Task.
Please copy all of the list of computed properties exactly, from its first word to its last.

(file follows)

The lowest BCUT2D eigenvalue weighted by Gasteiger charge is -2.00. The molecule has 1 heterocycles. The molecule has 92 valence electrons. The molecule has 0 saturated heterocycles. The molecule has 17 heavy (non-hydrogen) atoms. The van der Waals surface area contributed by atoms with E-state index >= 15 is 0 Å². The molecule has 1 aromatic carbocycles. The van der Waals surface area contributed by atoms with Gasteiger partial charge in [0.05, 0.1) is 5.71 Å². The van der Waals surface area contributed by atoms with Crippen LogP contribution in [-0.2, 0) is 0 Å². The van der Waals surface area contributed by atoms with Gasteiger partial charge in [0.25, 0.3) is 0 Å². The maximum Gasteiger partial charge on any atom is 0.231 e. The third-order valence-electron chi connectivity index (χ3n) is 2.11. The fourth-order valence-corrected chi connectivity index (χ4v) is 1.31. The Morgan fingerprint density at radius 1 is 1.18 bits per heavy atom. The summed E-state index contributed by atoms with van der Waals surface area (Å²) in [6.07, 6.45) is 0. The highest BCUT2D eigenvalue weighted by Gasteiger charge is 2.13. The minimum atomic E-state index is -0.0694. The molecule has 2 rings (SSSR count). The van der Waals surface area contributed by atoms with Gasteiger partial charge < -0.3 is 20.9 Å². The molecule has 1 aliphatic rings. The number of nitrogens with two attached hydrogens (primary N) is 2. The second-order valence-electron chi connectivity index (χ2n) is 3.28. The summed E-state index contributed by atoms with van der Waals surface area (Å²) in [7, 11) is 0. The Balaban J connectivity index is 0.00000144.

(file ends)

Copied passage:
The lowest BCUT2D eigenvalue weighted by Gasteiger charge is -2.00. The molecule has 1 heterocycles. The molecule has 92 valence electrons. The molecule has 0 saturated heterocycles. The molecule has 17 heavy (non-hydrogen) atoms. The van der Waals surface area contributed by atoms with E-state index >= 15 is 0 Å². The molecule has 1 aromatic carbocycles. The van der Waals surface area contributed by atoms with Gasteiger partial charge in [0.05, 0.1) is 5.71 Å². The van der Waals surface area contributed by atoms with Crippen LogP contribution in [-0.2, 0) is 0 Å². The van der Waals surface area contributed by atoms with Gasteiger partial charge in [0.25, 0.3) is 0 Å². The maximum Gasteiger partial charge on any atom is 0.231 e. The third-order valence-electron chi connectivity index (χ3n) is 2.11. The fourth-order valence-corrected chi connectivity index (χ4v) is 1.31. The Morgan fingerprint density at radius 1 is 1.18 bits per heavy atom. The summed E-state index contributed by atoms with van der Waals surface area (Å²) in [6.07, 6.45) is 0. The highest BCUT2D eigenvalue weighted by Gasteiger charge is 2.13. The minimum atomic E-state index is -0.0694. The molecule has 2 rings (SSSR count). The van der Waals surface area contributed by atoms with Gasteiger partial charge < -0.3 is 20.9 Å². The molecule has 1 aliphatic rings. The number of nitrogens with two attached hydrogens (primary N) is 2. The second-order valence-electron chi connectivity index (χ2n) is 3.28. The summed E-state index contributed by atoms with van der Waals surface area (Å²) in [7, 11) is 0. The Balaban J connectivity index is 0.00000144.